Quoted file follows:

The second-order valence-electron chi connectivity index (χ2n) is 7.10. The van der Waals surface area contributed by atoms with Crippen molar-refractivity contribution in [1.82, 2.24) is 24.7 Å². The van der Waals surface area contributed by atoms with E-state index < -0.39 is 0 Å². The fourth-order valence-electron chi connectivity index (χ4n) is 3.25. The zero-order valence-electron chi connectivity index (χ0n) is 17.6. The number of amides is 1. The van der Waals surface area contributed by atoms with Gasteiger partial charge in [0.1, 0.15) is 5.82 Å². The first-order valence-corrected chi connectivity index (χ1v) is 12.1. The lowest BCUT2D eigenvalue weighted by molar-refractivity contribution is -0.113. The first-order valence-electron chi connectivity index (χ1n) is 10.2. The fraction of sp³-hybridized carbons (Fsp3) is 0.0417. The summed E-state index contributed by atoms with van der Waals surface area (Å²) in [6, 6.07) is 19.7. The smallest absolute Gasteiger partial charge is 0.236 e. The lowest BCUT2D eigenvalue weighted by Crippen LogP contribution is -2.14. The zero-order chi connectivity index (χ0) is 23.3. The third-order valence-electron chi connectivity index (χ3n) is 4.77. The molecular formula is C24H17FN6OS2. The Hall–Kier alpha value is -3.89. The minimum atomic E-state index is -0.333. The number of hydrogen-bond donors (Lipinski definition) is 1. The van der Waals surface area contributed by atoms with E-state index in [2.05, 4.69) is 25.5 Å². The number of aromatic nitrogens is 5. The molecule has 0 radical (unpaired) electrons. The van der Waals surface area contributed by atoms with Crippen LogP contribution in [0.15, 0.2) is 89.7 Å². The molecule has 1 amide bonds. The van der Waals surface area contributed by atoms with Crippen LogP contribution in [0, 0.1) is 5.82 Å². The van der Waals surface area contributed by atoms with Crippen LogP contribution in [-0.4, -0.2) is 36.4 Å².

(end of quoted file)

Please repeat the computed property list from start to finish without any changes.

The second-order valence-electron chi connectivity index (χ2n) is 7.10. The van der Waals surface area contributed by atoms with Crippen molar-refractivity contribution in [1.82, 2.24) is 24.7 Å². The van der Waals surface area contributed by atoms with E-state index < -0.39 is 0 Å². The fourth-order valence-electron chi connectivity index (χ4n) is 3.25. The zero-order valence-electron chi connectivity index (χ0n) is 17.6. The number of amides is 1. The van der Waals surface area contributed by atoms with Gasteiger partial charge in [0.1, 0.15) is 5.82 Å². The first-order valence-corrected chi connectivity index (χ1v) is 12.1. The lowest BCUT2D eigenvalue weighted by molar-refractivity contribution is -0.113. The first-order valence-electron chi connectivity index (χ1n) is 10.2. The fraction of sp³-hybridized carbons (Fsp3) is 0.0417. The summed E-state index contributed by atoms with van der Waals surface area (Å²) in [6, 6.07) is 19.7. The smallest absolute Gasteiger partial charge is 0.236 e. The lowest BCUT2D eigenvalue weighted by Crippen LogP contribution is -2.14. The zero-order chi connectivity index (χ0) is 23.3. The third-order valence-electron chi connectivity index (χ3n) is 4.77. The molecular formula is C24H17FN6OS2. The Hall–Kier alpha value is -3.89. The minimum atomic E-state index is -0.333. The number of hydrogen-bond donors (Lipinski definition) is 1. The van der Waals surface area contributed by atoms with E-state index in [2.05, 4.69) is 25.5 Å². The number of aromatic nitrogens is 5. The molecule has 0 radical (unpaired) electrons. The van der Waals surface area contributed by atoms with Crippen LogP contribution in [0.15, 0.2) is 89.7 Å². The molecule has 1 amide bonds. The van der Waals surface area contributed by atoms with Crippen LogP contribution in [0, 0.1) is 5.82 Å². The van der Waals surface area contributed by atoms with Crippen LogP contribution in [-0.4, -0.2) is 36.4 Å².